I also found out that he had quite a large fan following who had created videos from his edited clips with popular songs in the background. A little birdie also told me that he was an Emmy winner for the show. Well, no wonder!! The one with the ninjas is a little ridiculous but then it is ok once in a while.

Here are the links to his videos on (Virginity) (Dear CBS)

Watch and enjoy!!

Wednesday, November 08, 2006

Children of Heaven : The delight of innocence

This is a delightful story of a little kid, Ali and his younger sister, Zhara whose lives are thrown into unexpected difficulties due to the loss of the latter’s shoes. Charming in its wholesome innocence and beautiful in its portrayal of human emotions, this movie engages right from the first scene where the cobbler mends the little girl’s shoes.

The movie brings back the warmth of the childhood, when such little things mattered so much and when we were blissfully unaware of the greater problems in life. It made me wanna forget who I had become and escape to those days in the past when everything was just what it looked like – simple, uncomplicated. The children in the movie are so refreshingly natural and shorn of pretenses that it feels like you are actually watching their real life. It is wonderful to actually see children acting out their own age rather than being some kind of stand-up comedians, acting like they are grown-ups with a heightened sense of humor and urgency to display the entire plethora of emotions, while desperately trying to look ‘oh-so-cute’.

Other than the childhood vagaries, we also get a glimpse of the Iranian lifestyle, their customs, traditions and beliefs, presented in a non-judgmental fashion. Apart from the two little protagonists, the other characters have also been acted out minus any loud ‘character’ acting, powerful one-liners and so-called sizzling chemistry. I feel short of words to describe how refreshing that is - to see a movie that so closely resembles life, ordinary yet special, uneventful yet important.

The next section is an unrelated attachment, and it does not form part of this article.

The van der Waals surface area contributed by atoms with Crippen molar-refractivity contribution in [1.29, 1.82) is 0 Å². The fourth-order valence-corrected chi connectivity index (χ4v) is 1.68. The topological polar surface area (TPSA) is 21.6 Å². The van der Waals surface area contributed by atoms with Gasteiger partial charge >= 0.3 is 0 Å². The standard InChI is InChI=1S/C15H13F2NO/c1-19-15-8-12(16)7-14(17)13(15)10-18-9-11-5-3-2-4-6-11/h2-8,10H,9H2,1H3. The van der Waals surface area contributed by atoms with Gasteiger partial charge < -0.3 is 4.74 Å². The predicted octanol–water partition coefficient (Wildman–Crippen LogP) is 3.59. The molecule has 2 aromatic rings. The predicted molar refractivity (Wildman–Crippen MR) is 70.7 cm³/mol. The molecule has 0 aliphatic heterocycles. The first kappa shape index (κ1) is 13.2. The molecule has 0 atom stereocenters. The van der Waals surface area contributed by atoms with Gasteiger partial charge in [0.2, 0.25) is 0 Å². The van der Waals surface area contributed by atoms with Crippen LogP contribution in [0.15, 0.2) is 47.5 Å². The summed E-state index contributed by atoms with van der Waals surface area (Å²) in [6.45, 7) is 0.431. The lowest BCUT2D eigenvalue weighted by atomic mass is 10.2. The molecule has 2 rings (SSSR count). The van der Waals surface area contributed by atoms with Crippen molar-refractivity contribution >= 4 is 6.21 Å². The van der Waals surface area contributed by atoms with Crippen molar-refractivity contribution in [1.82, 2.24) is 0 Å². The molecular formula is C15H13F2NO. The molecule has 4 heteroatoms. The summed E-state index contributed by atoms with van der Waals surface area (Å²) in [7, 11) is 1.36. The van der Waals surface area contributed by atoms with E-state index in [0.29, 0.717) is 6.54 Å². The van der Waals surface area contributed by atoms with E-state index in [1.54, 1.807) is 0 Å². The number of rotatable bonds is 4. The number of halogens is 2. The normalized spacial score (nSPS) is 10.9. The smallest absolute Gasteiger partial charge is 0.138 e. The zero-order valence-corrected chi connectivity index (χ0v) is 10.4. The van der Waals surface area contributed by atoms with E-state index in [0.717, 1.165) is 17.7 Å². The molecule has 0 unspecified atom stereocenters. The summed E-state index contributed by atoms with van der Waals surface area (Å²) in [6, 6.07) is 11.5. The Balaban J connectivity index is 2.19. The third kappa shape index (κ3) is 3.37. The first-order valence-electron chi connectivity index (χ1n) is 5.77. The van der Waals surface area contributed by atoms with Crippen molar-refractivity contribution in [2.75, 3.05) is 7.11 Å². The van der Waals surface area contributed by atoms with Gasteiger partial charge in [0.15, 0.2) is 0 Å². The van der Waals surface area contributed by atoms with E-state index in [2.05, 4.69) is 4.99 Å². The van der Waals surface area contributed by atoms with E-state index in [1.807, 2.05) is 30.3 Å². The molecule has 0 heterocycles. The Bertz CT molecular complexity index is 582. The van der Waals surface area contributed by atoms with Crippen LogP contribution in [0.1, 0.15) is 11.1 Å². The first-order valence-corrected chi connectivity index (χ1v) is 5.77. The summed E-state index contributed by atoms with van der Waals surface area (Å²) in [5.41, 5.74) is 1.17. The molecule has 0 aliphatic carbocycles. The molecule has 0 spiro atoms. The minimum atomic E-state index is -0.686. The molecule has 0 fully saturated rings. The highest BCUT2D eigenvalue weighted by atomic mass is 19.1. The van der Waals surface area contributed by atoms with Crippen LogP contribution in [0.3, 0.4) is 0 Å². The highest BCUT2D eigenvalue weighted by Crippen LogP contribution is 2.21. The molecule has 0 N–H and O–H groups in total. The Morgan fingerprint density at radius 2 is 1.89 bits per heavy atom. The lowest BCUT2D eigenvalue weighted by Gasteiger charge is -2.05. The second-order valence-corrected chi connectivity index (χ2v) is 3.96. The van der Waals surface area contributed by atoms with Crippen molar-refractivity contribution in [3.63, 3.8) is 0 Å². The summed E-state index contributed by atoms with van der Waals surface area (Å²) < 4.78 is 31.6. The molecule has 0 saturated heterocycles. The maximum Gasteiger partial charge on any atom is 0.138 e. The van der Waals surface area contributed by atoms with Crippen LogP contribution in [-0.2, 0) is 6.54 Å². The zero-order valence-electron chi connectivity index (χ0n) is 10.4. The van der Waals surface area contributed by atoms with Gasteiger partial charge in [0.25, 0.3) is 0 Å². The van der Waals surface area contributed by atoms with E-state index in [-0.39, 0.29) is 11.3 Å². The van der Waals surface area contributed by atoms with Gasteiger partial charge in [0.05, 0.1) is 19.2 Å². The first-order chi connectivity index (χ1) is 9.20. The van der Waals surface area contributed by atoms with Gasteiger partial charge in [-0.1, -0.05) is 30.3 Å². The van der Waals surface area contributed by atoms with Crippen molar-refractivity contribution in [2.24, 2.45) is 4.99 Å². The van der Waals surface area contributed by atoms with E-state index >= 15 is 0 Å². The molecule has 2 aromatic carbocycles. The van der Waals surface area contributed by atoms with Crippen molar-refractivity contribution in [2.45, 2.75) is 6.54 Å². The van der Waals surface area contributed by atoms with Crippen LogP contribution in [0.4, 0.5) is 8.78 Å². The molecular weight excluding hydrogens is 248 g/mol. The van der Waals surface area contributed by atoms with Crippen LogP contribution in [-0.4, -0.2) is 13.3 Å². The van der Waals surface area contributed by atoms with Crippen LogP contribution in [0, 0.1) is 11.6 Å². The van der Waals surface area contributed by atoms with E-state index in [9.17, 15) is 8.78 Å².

Look out for these two scenes that are nicely done:

Ali and his sister Zahara, playing with bubbles while washing the shoes.
The last scene in which the red fish collect around Ali’s feet in the pond.

Give yourself a break from the extravagant Hollywood and Bollywood brouhaha and watch this low-budget, emotionally satisfying charmer…

Saturday, November 04, 2006

The Dreaming Insomniac

Lying awake all night
I dream of things impossible and far away
that beckon me to come their way
and fight and struggle come what may

Sometimes a little wink that steals me for a while
Leaves me with images of broken dreams
of life filled with terror and screams
with strife ridden plains and famished realms

Once in a few moments of suspended conscious
A faint glimmer of hope shines
through the pitiful cries of the present and its untolerable whines
a reassuring voice speaks to me, almost divine

Putting me to some rest for the infinity of a moment
at peace with myself, frozen in a spell
wishing that it all goes well
as I lie, waiting, longing in my eyes...balancing between heaven and hell

A Clockwork Orange

Stanley Kubrick’s bold and theatrically dramatized version of the future perfect delinquent and maniacal “adventures of a young man whose main interests being rape, ultra-violence and Beethoven” is a revelation of the sort of bravura film-making that excites, disgusts, scares and awes at the same time. After watching this movie, I knew why Kubrick is so revered amongst directors of all ages and races and why he is amongst the greatest directors ever born. The unflinching quality of his vision and his absolute determination to keep its artistic integrity alive without any compromises or concessions to his perspective is what makes him one of the towering artistes of all times.